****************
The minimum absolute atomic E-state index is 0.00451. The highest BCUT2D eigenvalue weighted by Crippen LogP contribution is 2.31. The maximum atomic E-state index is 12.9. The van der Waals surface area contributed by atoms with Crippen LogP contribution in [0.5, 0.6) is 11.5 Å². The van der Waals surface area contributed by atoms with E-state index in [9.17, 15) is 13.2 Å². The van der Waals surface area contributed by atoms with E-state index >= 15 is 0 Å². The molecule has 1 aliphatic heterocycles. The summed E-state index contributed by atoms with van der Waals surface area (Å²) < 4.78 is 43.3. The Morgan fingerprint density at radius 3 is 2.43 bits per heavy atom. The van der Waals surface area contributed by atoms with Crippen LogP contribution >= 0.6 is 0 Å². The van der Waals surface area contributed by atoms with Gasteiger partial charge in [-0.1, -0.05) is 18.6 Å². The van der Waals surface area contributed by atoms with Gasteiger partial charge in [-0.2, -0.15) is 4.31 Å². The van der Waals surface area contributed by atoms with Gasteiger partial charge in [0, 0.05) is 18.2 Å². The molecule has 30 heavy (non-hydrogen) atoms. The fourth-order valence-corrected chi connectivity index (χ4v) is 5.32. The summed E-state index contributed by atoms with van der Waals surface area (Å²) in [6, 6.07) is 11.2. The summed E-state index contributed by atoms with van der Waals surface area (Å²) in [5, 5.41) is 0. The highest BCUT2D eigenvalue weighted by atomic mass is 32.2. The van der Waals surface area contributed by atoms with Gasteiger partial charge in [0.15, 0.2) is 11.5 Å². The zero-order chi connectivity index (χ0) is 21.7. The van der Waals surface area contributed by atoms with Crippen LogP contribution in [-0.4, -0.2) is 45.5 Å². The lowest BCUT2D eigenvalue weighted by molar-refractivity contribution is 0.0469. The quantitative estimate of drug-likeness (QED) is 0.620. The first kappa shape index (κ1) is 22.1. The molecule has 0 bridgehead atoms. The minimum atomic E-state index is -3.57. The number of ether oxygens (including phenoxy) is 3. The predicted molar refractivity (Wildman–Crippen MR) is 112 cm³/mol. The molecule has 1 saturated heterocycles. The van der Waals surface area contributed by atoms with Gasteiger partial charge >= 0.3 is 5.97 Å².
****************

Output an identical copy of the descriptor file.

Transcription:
The minimum absolute atomic E-state index is 0.00451. The highest BCUT2D eigenvalue weighted by Crippen LogP contribution is 2.31. The maximum atomic E-state index is 12.9. The van der Waals surface area contributed by atoms with Crippen LogP contribution in [0.5, 0.6) is 11.5 Å². The van der Waals surface area contributed by atoms with E-state index in [9.17, 15) is 13.2 Å². The van der Waals surface area contributed by atoms with E-state index >= 15 is 0 Å². The molecule has 1 aliphatic heterocycles. The summed E-state index contributed by atoms with van der Waals surface area (Å²) < 4.78 is 43.3. The Morgan fingerprint density at radius 3 is 2.43 bits per heavy atom. The van der Waals surface area contributed by atoms with Crippen LogP contribution >= 0.6 is 0 Å². The van der Waals surface area contributed by atoms with Gasteiger partial charge in [-0.1, -0.05) is 18.6 Å². The van der Waals surface area contributed by atoms with Gasteiger partial charge in [-0.2, -0.15) is 4.31 Å². The van der Waals surface area contributed by atoms with Gasteiger partial charge in [0, 0.05) is 18.2 Å². The molecule has 30 heavy (non-hydrogen) atoms. The fourth-order valence-corrected chi connectivity index (χ4v) is 5.32. The summed E-state index contributed by atoms with van der Waals surface area (Å²) in [6, 6.07) is 11.2. The summed E-state index contributed by atoms with van der Waals surface area (Å²) in [5, 5.41) is 0. The highest BCUT2D eigenvalue weighted by atomic mass is 32.2. The van der Waals surface area contributed by atoms with Gasteiger partial charge in [0.15, 0.2) is 11.5 Å². The zero-order chi connectivity index (χ0) is 21.7. The van der Waals surface area contributed by atoms with Crippen LogP contribution in [-0.4, -0.2) is 45.5 Å². The lowest BCUT2D eigenvalue weighted by molar-refractivity contribution is 0.0469. The quantitative estimate of drug-likeness (QED) is 0.620. The first kappa shape index (κ1) is 22.1. The molecule has 0 bridgehead atoms. The minimum atomic E-state index is -3.57. The number of ether oxygens (including phenoxy) is 3. The predicted molar refractivity (Wildman–Crippen MR) is 112 cm³/mol. The molecule has 1 saturated heterocycles. The van der Waals surface area contributed by atoms with Gasteiger partial charge >= 0.3 is 5.97 Å².